The French name Bégouin is of Medieval origin. It was a Norman name for a person whose speech is affected by a stutter. The word begin was Old French slang for a person who stuttered. as such, the name is commonly called a nick-name.
Early Origins of the Bégouin family
The surname Bégouin was first found in Normandy
(French: Normandie), the former Duchy of Normandy
, where the family first established itself as an important participant in the cultural and political events of the region.
Early History of the Bégouin family
This web page shows only a small excerpt of our Bégouin research.Another 237 words (17 lines of text) covering the years 1608, 1620, 1638, 1710, 1808, 1812, 1848, and 1855 are included under the topic Early Bégouin History in all our PDF Extended History products and printed products wherever possible.
Bégouin Spelling Variations
History has changed the spelling of most surnames. During the early development of the French language in the Middle Ages, a person gave his version of his name, phonetically, to a scribe, a priest, or a recorder. Some variables were adopted by different branches of the family name. Hence, there spelling variations
of the name Bégouin, some of which include Begin, Bégin, Begine, Bégine, Beguin, Béguin, Beguine, Béguine, Beguinet, Béguinet, Beguinot, Béguinot, Beghin, Béghin, Begouin, Bégouin, Begon, Bégon, Begouen, Bégouen, Begougne, Bégougne and many more.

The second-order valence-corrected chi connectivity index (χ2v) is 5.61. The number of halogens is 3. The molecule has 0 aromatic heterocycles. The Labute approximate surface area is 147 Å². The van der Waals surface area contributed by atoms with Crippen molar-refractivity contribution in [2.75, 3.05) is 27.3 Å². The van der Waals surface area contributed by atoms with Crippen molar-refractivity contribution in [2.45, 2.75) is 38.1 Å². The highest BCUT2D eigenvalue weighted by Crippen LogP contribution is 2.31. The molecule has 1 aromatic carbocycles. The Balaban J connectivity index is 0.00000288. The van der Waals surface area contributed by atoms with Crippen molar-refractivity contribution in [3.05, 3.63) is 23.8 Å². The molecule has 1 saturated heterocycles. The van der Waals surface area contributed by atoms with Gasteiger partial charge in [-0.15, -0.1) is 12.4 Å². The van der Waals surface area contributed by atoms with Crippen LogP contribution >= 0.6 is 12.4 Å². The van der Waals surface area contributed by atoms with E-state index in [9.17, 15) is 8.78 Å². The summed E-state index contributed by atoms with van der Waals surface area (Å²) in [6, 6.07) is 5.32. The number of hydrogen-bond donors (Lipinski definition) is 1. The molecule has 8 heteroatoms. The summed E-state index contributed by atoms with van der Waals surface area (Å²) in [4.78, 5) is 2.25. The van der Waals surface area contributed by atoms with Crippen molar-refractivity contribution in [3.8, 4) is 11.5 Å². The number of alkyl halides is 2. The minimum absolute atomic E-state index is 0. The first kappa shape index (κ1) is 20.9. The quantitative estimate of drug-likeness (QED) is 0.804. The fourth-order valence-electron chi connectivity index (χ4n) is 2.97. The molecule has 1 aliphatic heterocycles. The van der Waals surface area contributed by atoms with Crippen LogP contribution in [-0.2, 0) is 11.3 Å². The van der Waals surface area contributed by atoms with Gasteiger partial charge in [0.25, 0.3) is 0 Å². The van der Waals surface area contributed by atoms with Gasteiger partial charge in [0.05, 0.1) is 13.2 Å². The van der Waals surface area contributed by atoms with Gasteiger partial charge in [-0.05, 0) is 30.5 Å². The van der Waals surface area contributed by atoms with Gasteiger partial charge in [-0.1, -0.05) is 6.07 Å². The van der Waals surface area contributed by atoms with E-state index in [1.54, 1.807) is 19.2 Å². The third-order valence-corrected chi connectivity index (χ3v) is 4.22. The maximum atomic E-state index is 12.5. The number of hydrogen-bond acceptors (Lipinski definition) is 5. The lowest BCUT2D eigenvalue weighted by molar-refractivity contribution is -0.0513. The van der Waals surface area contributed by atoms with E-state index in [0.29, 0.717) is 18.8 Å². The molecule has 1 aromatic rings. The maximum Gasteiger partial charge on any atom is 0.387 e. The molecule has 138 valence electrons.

Early Notables of the Bégouin family (pre 1700)
Notable amongst the family in this period was Nicolas Lebègue (Le Bègue) (ca. 1631-1702), a French Baroque composer, organist and harpsichordist; François-Barthélémy Beguinot, a Count of the Empire, who became a senator and received his title of nobility in 1808; Michel Bégon, known as Michel V Bégon... Another 46 words (3 lines of text) are included under the topic Early Bégouin Notables in all our PDF Extended History products and printed products wherever possible.
Migration of the Bégouin family to the New World and Oceana
In the 1700s, land incentives were finally given out by France to 2,000 migrants. Early marriage was encouraged in New France, and youths of 18 took fourteen-year-old girls for their wives. The fur trade was developed and attracted migrants, both noble and commoner from France. 15,000 explorers left Montreal in the late 17th and 18th centuries, leaving French names scattered across the continent. The search for the Northwest passage continued. Migration from France to New France or Quebec, as it was now more popularly called, continued until 1759. By 1675, there were 7000 French in Quebec. By the same year the Acadian presence in Nova Scotia, New Brunswick and Prince Edward Island had reached 500. In the treaty of Utrecht, Acadia were ceded by France to Britain in 1713. In 1755, 10,000 French Acadians refused to take an oath of allegiance to England
and were deported. They found refuge in Louisiana. Meanwhile, in Quebec, the French race flourished, founding in Lower Canada, one of the two great solitudes which became Canada. Many of this distinguished family name Bégouin were prominent in social, cultural, religious and political affairs in France and New France. Amongst the settlers in North America with this distinguished name Bégouin were Louis Bégin of Saint-Léonard de Honfleur, who came to New France in circa 1654 with his father Jacques (Louis Bégin married Jeanne Durand at Qué.